- Teach them how to respond by jumping back or freezing in place.
Have Children Always Cross At A Crosswalk
Crosswalks and corners exist for a reason. Many adults put themselves at greater risk by scurrying across the street whenever they want. That’s a very dangerous lesson to show a child, so guide them to the crossing zones even if you have to go out of your way a little. Getting to rule the crosswalk lines is fun and makes you more visible to motorists.
- Crosswalk lights can be tricky for younger children. When they see the blinking hand pop up, they may freeze in the middle of the street. That’s why you’re there to guide them.
- Play games with them such as “I Spy” or “Guess the meaning of the sign.” For example, you can ask, “What does this sign mean? Should we stop or walk?” Praise them for getting it right.
Remind Your Child To Stop And Look Both Ways Before Crossing
“Look left, right, left.” Your parents probably hammered a similar song into your head when you were young. Before you step into the street, have them look for any danger. Continue looking and listening even after you begin crossing. Cars that appear distant may reach you faster than expected. Drivers make mistakes too, so it’s up to you and your child to protect yourself by waiting until the coast is clear before crossing.
- Try asking the child what they should do during different situations. At a crosswalk, expect them to answer with something like, “I stop and look both ways.” Eventually, they’ll be able to say this back in their own words, proving that they understand.
- Listening while crossing is almost as important as looking. Newer cars and hybrids can be very quiet.
Have Children Make Eye Contact With Drivers While Crossing
A road is an ever-changing place. Even a situation that appears safe can quickly develop into an accident. Have your child search out the eyes of the drivers they approach. Drivers you look in the eye are more likely to stop. Your child will soon recognize drivers who aren’t paying attention.
- Some vehicles, such as those with tinted windows, make eye contact impossible, but it’s always worth trying.
Hold A Young Child’s Hand As They Cross
Anyone in the presence of a young child knows how much they enjoy running ahead of you. Many children also lack the attention span required to get across the street promptly. At least until age six, lead them by the hand. Grab your teenager when they’re too distracted to be street safe.
- This is a golden opportunity to let them decide when it’s safe to cross. Ask them, “is it safe?” and don’t move until they say yes. This can also be helpful for developmentally disabled children.
Explain The Danger Of Crossing Between Parked Cars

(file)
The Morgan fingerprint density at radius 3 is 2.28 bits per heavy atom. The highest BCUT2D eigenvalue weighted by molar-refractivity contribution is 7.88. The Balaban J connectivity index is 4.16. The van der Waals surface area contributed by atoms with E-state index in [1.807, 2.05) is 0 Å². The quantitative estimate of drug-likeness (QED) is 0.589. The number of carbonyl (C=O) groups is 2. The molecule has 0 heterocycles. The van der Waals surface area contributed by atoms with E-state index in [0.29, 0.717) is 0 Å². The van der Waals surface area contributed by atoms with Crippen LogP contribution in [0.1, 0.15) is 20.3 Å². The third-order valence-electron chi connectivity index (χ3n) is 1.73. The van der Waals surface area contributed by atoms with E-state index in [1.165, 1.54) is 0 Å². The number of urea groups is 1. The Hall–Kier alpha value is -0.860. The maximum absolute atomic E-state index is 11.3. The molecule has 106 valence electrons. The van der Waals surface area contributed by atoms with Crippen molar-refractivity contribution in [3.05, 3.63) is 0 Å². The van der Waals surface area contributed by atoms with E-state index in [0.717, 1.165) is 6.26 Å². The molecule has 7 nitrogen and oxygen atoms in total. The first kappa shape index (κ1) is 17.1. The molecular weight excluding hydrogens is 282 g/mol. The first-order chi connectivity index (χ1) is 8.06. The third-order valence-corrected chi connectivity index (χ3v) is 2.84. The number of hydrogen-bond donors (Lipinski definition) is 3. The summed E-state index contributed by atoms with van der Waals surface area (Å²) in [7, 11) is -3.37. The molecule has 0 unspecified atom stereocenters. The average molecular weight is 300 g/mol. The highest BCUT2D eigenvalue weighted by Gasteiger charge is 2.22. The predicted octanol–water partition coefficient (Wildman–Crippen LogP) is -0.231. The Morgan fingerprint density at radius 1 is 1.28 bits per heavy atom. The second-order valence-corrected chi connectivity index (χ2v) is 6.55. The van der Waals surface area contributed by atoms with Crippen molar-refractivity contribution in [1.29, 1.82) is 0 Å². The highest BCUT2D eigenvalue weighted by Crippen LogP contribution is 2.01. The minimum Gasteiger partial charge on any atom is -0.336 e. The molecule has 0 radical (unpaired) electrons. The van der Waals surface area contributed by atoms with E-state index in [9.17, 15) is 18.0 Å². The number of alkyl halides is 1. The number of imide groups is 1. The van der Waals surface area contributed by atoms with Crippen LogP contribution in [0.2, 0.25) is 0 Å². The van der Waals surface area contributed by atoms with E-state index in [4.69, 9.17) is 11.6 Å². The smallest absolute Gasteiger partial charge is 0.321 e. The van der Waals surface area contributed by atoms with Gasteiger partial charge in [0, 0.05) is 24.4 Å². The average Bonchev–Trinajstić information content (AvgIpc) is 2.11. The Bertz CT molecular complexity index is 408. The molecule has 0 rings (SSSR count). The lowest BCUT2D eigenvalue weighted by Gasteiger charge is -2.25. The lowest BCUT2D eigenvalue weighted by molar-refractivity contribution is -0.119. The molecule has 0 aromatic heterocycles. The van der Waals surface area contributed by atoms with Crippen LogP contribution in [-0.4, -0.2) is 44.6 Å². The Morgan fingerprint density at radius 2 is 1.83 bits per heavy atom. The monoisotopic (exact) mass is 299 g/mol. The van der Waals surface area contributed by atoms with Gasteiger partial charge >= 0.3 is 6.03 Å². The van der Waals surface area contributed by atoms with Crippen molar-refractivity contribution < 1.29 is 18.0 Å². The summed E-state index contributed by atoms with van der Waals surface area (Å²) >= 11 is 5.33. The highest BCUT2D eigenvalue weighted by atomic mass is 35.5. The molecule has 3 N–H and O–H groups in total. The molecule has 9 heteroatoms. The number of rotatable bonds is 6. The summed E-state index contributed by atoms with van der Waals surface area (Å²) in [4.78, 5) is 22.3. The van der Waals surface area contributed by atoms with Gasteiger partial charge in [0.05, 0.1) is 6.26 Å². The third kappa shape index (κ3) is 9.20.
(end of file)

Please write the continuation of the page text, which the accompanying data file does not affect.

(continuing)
Besides driveways, parked cars are a leading cause of accidents. This sounds weird but thinks about it. It’s very difficult to see someone when they come out from between two cars. Even adults make this mistake, but children are much more minor and harder to see. Your child must know to go to a street crossing!
- Never try to scare children with street dangers. Instead, calmly explain to them, so they learn the lessons rather than get distracted by your tone.
Being an Engaging Teacher
Keep Your Instructions Short And Clear
Avoid giving long lectures on street safety. As an adult, you probably don’t want to give them either. Children aren’t going to remember all of what you say anyway. “Red means stop” or “look left, right left” are far easier to understand than a lengthy explanation of traffic safety. Spare yourself the breath since you’ll need to repeat these instructions frequently for younger children.
- Instead of explaining, spend more time asking the child what to do next or quiz them on street signs.
Model Safety Behavior With Toy Cars For Younger Kids
It doesn’t hurt to incorporate a bit of visual learning. Try using toy cars to set up safety scenarios, such as with driveways or crossings. Those play mats that look like big road maps come in handy for this, providing an opportunity to teach kids without taking them outside. Your child will probably appreciate trading a little educational time for some new toy cars, too.
Make Learning Fun With Games
Reiterating safety lessons while walking is valuable, but games make essential points more memorable. One way to do this is the I Spy game. Say something like, “I spy a red sign that means stop,” and let them answer. They might have so much fun they don’t realize you’re giving them an educational lesson!
- While indoors, you could print out traffic signs and let kids interpret them. You might also dress up as traffic signs or colors for a sight no kid would forget!
- Inventing safety songs or painting scenarios such as a “safe crossing at the street corner” might also be fun.
Let The Child Decide When To Walk
Give children a little executive power. Stop in place when you come up to a crossing or other teaching point. Ask them if it’s safe to walk. You can test them by letting them squeeze your hand or signal that it’s time to cross. They’ll enjoy being able to make the decision.
- You can also have them recite the steps if they don’t know all the safety procedures. For example, sing, “Stop, look, listen, stay safe!”
Teach Them Together With Friends Or Siblings
It’s more fun to learn together. That makes classrooms great places, but you can do this with another child. Children take cues from others, so they’ll feel encouraged to join in with the learning. Go ahead and coordinate with other parents or teach your own children together at the same time.
- Sometimes giggling can be a distraction. Do your best to get everyone to focus. Be persistent before you continue walking or teaching.